In celebration of the recently commissioned monumental sculpture “Devil Whirls” by Alice Aycock, the McNay Art Museum in San Antonio explores five decades of work by the American sculptor and installation artist in the exhibition “Alice Aycock: Moving Through Time.” On view September 7 through November 26, 2023, the exhibition showcases Aycock’s works on paper that complement and provide insight into the creative process behind the artist’s iconic installations.
First receiving significant recognition in the 1970s, Aycock (b. 1946) and her innovative work garnered attention as part of the land art movement. Much of her work is rooted in science, using logic, imagination and engineering to capture the power of energy and motion in balance.
“Devil Whirls,” Aycock’s powder-coated aluminum sculpture that stands over 20 feet tall, greets visitors as they arrive through the Museum’s North New Braunfels Avenue entrance. According to the artist, “Devil Whirls” and the “Turbulence Series” it is part of invokes random, haphazard energy and uses industrial aluminum to capture movement and the expressed emotion in cyclonic storms or tornadoes.
The sculpture was commissioned by the McNay in alignment with their strategic plan to expand the collection in two ways — increasing sculpture on the grounds and outdoor artworks by women artists. Aycock visited the McNay in summer 2022 to determine a location for the commission to enhance the recently updated campus. Sited among a group of trees, the sculpture’s white metal swirls contrast the surrounding landscape.
One of Aycock’s earliest and most influential sculptures is examined in the exhibition. “Moving Through Time” displays all 10 studies for “Maze” (1972). Originally sited at a farm near New Kingston, Pennsylvania, “Maze” is a six-foot tall 12-sided wooden structure that consists of five concentric dodecagonal rings broken by 19 points of entry and 17 barriers.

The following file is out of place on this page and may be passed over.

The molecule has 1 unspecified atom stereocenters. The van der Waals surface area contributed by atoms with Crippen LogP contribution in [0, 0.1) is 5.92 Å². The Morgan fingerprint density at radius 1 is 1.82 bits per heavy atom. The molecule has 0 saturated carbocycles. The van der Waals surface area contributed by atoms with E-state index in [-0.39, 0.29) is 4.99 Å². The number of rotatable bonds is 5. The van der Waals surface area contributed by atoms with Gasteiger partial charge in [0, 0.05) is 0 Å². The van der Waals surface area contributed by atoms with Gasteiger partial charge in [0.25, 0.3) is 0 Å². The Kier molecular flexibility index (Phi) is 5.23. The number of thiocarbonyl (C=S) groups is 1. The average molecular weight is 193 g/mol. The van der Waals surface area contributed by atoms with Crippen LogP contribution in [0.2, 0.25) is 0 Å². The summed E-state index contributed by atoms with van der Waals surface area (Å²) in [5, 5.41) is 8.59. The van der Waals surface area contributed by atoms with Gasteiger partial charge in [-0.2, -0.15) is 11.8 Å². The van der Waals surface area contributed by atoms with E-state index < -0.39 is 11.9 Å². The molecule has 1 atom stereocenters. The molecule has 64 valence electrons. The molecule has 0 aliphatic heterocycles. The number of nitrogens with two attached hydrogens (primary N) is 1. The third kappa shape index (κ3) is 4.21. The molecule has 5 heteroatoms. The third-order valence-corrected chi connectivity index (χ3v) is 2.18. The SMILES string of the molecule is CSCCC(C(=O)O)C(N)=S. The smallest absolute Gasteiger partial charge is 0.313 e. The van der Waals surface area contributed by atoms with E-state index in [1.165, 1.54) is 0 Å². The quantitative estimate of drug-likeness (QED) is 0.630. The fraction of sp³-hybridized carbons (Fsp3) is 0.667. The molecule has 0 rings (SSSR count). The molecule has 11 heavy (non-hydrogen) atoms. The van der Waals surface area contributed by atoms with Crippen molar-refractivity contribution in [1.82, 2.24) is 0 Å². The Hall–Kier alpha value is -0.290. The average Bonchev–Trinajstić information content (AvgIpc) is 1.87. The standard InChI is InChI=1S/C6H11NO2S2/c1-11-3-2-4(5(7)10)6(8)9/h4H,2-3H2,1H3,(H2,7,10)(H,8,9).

The 2018 International Sculpture Center Lifetime Achievement award-winning artist has created numerous large metal sculptures installed around the world. Included in the exhibition is a 1992 silkscreen print “Hoodo (Laura) (1981)”, depicting Aycock’s enormous sculpture constructed with Plexiglass, glass, steel, moving parts and neon light from the series “How to Catch and Manufacture Ghosts: Vertical and Horizontal Cross-Sections of the Ether Wind.”
More recent works in the exhibition include the 2019 inkjet print and hand-painted watercolor on paper “Darkness Visible 2019: #7 Texas Twister.”
“Alice Aycock: Moving Through Time” is organized for the McNay Art Museum by Lyle W. Williams, the Museum’s curator of prints and drawings, curator of modern art.
“Merging ideas about sculpture, architecture, science and the hidden forces of nature, Alice Aycock’s work will serve as a source of inspiration for Museum visitors,” Williams said. “We hope this exhibition will encourage new ways of viewing the world and offer deeper engagement with ‘Devil Whirls,’ an exciting addition to the McNay collection.”
The McNay’s commission of “Devil Whirls” was made possible through the generous support of the Russell Hill Rogers Fund for the Arts. With a long history of investing in acquisitions, the Russell Hill Rogers Fund for the Arts has facilitated the growth of the McNay’s collection throughout the 25-acre campus by supporting important outdoor works by Willie Cole, Luis Jiménez, Alexander Liberman, George Rickey and Kiki Smith, among others.
About the Artist
Alice Aycock has exhibited in major museums and galleries nationally as well as in Europe and Japan. Her works can be found in numerous collections including the Museum of Modern Art, the Whitney Museum of American Art, the Brooklyn Museum, the Los Angeles County Museum of Art, the National Gallery of Art, the Sheldon Museum of Art, Storm King Art Center, the Louis Vuitton Foundation and the Sprengel Museum in Hanover, Germany. She has exhibited at the Venice Biennale, Documenta VI and VIII and the Whitney Biennial.
Aycock received a Bachelor of Arts from Douglass College and a Master of Arts from Hunter College. She was represented by the John Weber Gallery in New York City from 1976 through 2001 and is currently represented by Marlborough Gallery, New York and Galerie Thomas Schulte, Berlin.
She has lived and worked in New York City since 1968.